Rerun of Little Red Riding-Hood

Challenge: Compliment someone for the hidden, but lasting, work they are doing for the Kingdom.
by Father Edward McIlmail, LC | Source: Catholic.net


June 23, 2010
Wednesday of the Twelfth Week in Ordinary Time

Matthew 7:15-20
Jesus said to his disciples: "Beware of false prophets, who come to you in sheep's clothing, but underneath are ravenous wolves. By their fruits you will know them. Do people pick grapes from thorn bushes, or figs from thistles? Just so, every good tree bears good fruit, and a rotten tree bears bad fruit. A good tree cannot bear bad fruit, nor can a rotten tree bear good fruit. Every tree that does not bear good fruit will be cut down and thrown into the fire. So by their fruits you will know them."


Introductory Prayer:  Lord, before I can produce anything lasting in my life, I need to be united to you in prayer. Aware of my weakness and inclination to sin, I trust all the more in your forgiveness and mercy. I believe in your presence in the Eucharist. It gives me the assurances that you really are with your Church until the end of time.

Petition:  Lord, help me to see more easily the goodness in people around me.

1. Wolves in Sheepskins
Today we abound with information, but are short on guidance. The media tell us that abortion is OK, that stem-cell research on human embryos is compassionate, that same-sex marriage equals tolerance. Wayward faithful ignore or insult papal teachings. "The time will come when people will not tolerate sound doctrine but, following their own desires and insatiable curiosity, will accumulate teachers and will stop listening to the truth and will be diverted to myths" (2 Timothy 4:3-4). How do I judge what I hear day by day? How do I gauge what the media tell me? Do I absorb everything I hear like a sponge? Or do I try to find out what the Church says on issues? Am I aware of how much the media can steal my interior peace? That it can leave me thinking in a very worldly way?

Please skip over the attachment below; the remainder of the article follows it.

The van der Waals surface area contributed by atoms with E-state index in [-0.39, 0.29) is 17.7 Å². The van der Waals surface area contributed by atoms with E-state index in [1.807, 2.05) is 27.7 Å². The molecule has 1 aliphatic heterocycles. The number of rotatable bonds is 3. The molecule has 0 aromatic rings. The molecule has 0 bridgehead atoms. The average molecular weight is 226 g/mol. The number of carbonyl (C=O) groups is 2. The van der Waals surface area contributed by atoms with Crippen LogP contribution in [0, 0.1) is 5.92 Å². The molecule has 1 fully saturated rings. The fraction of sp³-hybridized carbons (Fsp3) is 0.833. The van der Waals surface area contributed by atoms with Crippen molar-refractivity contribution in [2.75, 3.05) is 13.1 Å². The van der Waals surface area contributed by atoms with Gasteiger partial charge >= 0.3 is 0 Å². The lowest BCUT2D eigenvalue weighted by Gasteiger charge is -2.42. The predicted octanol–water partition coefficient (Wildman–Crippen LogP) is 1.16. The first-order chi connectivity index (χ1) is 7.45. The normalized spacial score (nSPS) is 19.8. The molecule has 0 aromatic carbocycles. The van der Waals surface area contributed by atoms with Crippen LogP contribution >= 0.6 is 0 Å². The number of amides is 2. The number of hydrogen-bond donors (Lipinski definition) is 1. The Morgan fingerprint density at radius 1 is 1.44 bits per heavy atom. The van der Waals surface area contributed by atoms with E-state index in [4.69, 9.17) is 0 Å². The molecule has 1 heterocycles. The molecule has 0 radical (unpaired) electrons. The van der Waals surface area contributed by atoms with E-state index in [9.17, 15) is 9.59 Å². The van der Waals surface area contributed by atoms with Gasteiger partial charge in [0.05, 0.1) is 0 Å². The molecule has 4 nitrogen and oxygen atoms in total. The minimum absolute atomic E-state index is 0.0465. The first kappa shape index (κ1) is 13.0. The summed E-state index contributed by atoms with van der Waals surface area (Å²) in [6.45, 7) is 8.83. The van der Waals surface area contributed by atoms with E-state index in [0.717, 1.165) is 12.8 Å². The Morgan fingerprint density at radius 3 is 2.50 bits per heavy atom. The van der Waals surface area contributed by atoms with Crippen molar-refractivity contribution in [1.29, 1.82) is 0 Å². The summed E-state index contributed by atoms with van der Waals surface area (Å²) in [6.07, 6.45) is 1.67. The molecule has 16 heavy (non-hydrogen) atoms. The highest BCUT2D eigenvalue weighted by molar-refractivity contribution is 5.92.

2. See the Fruits
Our Lord gives us a good criterion for gauging the work of other people: We are to look at what they produce. The people we see daily on television -- do their lives seem peaceful and happy? Are their families stable? Often, the most stable among us are those who live low-key lives. God often chooses to work outside of the spotlight. He works in those families that quietly raise their children in the faith. What lasting fruits am I producing for God? If married, have I been open to new life? If single, do I dedicate a fair amount of time to serving others? Do I help my friends learn about Christ? Do I help worthwhile charities?

3. Misjudging
The problem of judging can go the other direction. We might think that someone isn't a good person, or that he isn't very talented. Yet we are surprised, sometimes years later, to find that same person living in a near-perfect marriage, raising a happy family, or producing a thriving work of charity. Was our initial judgment faulty? If so, why? Do we recognize and appreciate virtue in others? Or are we fixated on the externals: Their looks? Their wealth? Their bubbly personality? What does that say about my hierarchy of values?

Conversation with Christ:  Lord, I am surrounded by views of the world -- so many opinions, so much information. I sometimes feel overwhelmed. Let me see in your vicar on earth, the Pope, the safe and sure path to follow in the midst of confusion.

Resolution:  I will compliment someone for the hidden, but lasting, work they are doing for the Kingdom.



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Published by: Mike
Date: 2010-06-23 13:02:03
Hello, So often stories in the national media are very biased, almost to the point of becoming opinion articles. I try to stay focussed on the Church's teachings as the truth never changes. Mike

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